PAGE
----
17 abr 2014 Creativity as an Asset in language Teaching
Creativity is certainly a desired trait for teachers to have, especially nowadays, when we have to compete with much more appealing sources of knowledge. But what is creativity? Is it innate? Can we do anything to enhance it?
Well, these are some of the questions I plan on answering at the next Tesol Convention in João Pessoa, where I will present a workshop titled “Creativity as an asset in Language Teaching”. This article is a very brief summary of some of the information I plan on sharing with the participants.
These are some definitions of creativity I particularly like:
- Creativity is the activity of producing something which is, at the same time, new and useful.
- It is the ability to create something no one has ever seen, heard, learned or felt before.
- It is the search for innovative solutions.
- It’s the use of imagination and past experiences to create new possibilities.
The last definition leads us to conclude that creativity is not an innate gift, because if the ability to create is the result of past experiences and learning, then it is something we build throughout our lives, and not something that comes ready when we are born as a result of a lucky combination of genes.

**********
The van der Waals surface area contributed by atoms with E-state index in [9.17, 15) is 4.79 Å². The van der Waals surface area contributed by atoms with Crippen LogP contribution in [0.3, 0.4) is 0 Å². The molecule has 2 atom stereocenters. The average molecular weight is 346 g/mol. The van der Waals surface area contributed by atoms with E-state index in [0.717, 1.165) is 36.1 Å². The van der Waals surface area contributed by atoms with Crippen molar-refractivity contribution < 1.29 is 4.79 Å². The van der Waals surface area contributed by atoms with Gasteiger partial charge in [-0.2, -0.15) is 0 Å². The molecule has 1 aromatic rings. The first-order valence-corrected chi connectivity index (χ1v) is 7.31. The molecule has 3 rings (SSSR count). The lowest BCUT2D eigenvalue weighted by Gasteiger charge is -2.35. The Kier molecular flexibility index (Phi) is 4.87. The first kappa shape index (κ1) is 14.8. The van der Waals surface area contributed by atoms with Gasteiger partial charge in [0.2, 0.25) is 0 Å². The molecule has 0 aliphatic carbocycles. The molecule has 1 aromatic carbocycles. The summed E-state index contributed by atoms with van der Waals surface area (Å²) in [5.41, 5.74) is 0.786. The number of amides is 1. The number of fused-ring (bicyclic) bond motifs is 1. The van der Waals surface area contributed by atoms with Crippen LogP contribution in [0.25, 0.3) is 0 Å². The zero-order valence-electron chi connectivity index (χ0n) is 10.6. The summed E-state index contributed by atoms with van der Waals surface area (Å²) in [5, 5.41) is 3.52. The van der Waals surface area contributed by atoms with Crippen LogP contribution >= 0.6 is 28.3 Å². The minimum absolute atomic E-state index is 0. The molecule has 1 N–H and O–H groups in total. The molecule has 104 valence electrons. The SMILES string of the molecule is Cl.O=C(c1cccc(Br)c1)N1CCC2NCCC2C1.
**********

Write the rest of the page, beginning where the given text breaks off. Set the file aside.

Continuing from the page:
The conclusion that creativity is not innate leads us to another important deduction: that it can be developed. And teachers work in one of the most creativity-thriving environments: the classroom. As Phillippe Perrenoud would say, we are constantly challenged to “act in urgency”:
- We are managers of complex interpersonal relations;
- Most teachers need to produce a lot in little time and with few resources;
- We deal with different and unexpected problems every day.
For those who want to take advantage of this favorable, although often challenging environment, I’d like to share a few valuable tips:
- Avoid being excessively critical of your own ideas, so that your creativity is not constantly “trimmed”;
- Don’t rely excessively on routine procedures. Routine is an enemy of creativity;
- Invest in continued education: the wider your horizons, the bigger the chances of establishing relationships and creating new things.
But the most important information I want to get across, both in this article and in the workshop I will present, is that creativity is often cooperative, and not individual. Several heads certainly think better than one, so your sharing of ideas, opinions and challenges with your co-workers will certainly generate more creative ideas than you can possibly come up with on your own. So…can you enhance your own creativity? You surely can! Start by developing the habit of working cooperatively and being open to diversity.